Thursday 08 Dec 2016: Revisiting the pre-main sequence evolution of stars: Importance of accretion efficiency and deuterium abundance
Dr. Masanobu Kunitomo - Nagoya University
Physics, 4th Floor 14:00-15:00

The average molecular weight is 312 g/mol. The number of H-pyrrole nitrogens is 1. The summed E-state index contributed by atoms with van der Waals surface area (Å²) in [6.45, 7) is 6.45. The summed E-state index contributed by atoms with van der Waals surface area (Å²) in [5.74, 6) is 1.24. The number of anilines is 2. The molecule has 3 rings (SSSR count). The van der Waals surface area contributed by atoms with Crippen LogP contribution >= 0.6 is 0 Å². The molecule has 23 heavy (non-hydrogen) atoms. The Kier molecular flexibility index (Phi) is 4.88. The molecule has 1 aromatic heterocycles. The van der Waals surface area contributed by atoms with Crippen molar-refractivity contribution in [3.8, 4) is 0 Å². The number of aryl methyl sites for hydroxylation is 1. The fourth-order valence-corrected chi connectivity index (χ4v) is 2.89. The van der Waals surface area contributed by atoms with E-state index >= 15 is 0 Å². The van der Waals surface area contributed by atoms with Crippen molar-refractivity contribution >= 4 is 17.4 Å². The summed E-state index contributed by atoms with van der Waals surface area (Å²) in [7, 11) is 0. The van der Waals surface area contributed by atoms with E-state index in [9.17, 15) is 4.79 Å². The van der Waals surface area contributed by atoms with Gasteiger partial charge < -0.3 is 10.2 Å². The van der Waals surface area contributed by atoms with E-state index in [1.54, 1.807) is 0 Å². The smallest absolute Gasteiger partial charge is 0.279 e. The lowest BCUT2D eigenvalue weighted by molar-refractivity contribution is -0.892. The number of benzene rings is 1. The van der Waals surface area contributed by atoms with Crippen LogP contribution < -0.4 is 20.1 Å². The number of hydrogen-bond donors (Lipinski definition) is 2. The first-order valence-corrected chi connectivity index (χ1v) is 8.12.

Recent theoretical work has shown that the pre-main sequence (PMS) evolution of stars is much more complex than previously envisioned: Instead of the traditional one-dimensional solution of the contraction of a spherically symmetric gaseous envelope, protostars grow from the first formation of a small seed and subsequent accretion of material. This material is shocked, accretion may be episodic and not necessarily symmetrical, thereby affecting the energy deposited inside the star and its interior structure. Given this new framework, we confirm the findings of previous works (e.g., Baraffe et al. 2009, 2012, Hosokawa et al. 2011) that the evolution changes significantly with the amount of energy that is lost during accretion. We find that deuterium burning also regulates the PMS evolution. In the low-entropy accretion, the evolutionary tracks in the Hertzprung-Russell diagram are significantly different from the classical ones and sensitive to the deuterium content. Our results agree with previous work that the variation of heat injection can be the solution of luminosity spread problem of PMS stars and show the importance of the deuterium content. In order to solve this problem, radiation-hydrodynamic simulations to determine the efficiency of accretion heating and further observations to investigate the deuterium content in star-forming regions are required. We also discuss the internal structure evolution of young stars and the impact on the stellar surface composition.